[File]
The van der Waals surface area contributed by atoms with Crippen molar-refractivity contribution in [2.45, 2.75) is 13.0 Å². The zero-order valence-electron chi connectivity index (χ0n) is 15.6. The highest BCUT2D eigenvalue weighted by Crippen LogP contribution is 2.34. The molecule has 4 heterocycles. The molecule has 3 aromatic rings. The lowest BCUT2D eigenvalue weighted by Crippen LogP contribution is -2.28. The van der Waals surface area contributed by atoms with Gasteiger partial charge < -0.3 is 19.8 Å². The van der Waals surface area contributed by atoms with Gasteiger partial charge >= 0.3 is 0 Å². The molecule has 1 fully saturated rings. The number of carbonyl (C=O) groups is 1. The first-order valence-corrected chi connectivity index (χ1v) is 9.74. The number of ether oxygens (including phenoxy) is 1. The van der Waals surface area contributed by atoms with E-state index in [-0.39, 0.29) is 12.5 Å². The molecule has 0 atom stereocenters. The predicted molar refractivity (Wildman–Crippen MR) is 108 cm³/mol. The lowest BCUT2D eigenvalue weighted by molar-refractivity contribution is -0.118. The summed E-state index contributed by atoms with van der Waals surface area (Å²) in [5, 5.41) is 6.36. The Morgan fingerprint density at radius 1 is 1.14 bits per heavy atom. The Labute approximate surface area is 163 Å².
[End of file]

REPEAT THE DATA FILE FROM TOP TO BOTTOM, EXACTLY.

The van der Waals surface area contributed by atoms with Crippen molar-refractivity contribution in [2.45, 2.75) is 13.0 Å². The zero-order valence-electron chi connectivity index (χ0n) is 15.6. The highest BCUT2D eigenvalue weighted by Crippen LogP contribution is 2.34. The molecule has 4 heterocycles. The molecule has 3 aromatic rings. The lowest BCUT2D eigenvalue weighted by Crippen LogP contribution is -2.28. The van der Waals surface area contributed by atoms with Gasteiger partial charge < -0.3 is 19.8 Å². The van der Waals surface area contributed by atoms with Gasteiger partial charge >= 0.3 is 0 Å². The molecule has 1 fully saturated rings. The number of carbonyl (C=O) groups is 1. The first-order valence-corrected chi connectivity index (χ1v) is 9.74. The number of ether oxygens (including phenoxy) is 1. The van der Waals surface area contributed by atoms with E-state index in [-0.39, 0.29) is 12.5 Å². The molecule has 0 atom stereocenters. The predicted molar refractivity (Wildman–Crippen MR) is 108 cm³/mol. The lowest BCUT2D eigenvalue weighted by molar-refractivity contribution is -0.118. The summed E-state index contributed by atoms with van der Waals surface area (Å²) in [5, 5.41) is 6.36. The Morgan fingerprint density at radius 1 is 1.14 bits per heavy atom. The Labute approximate surface area is 163 Å².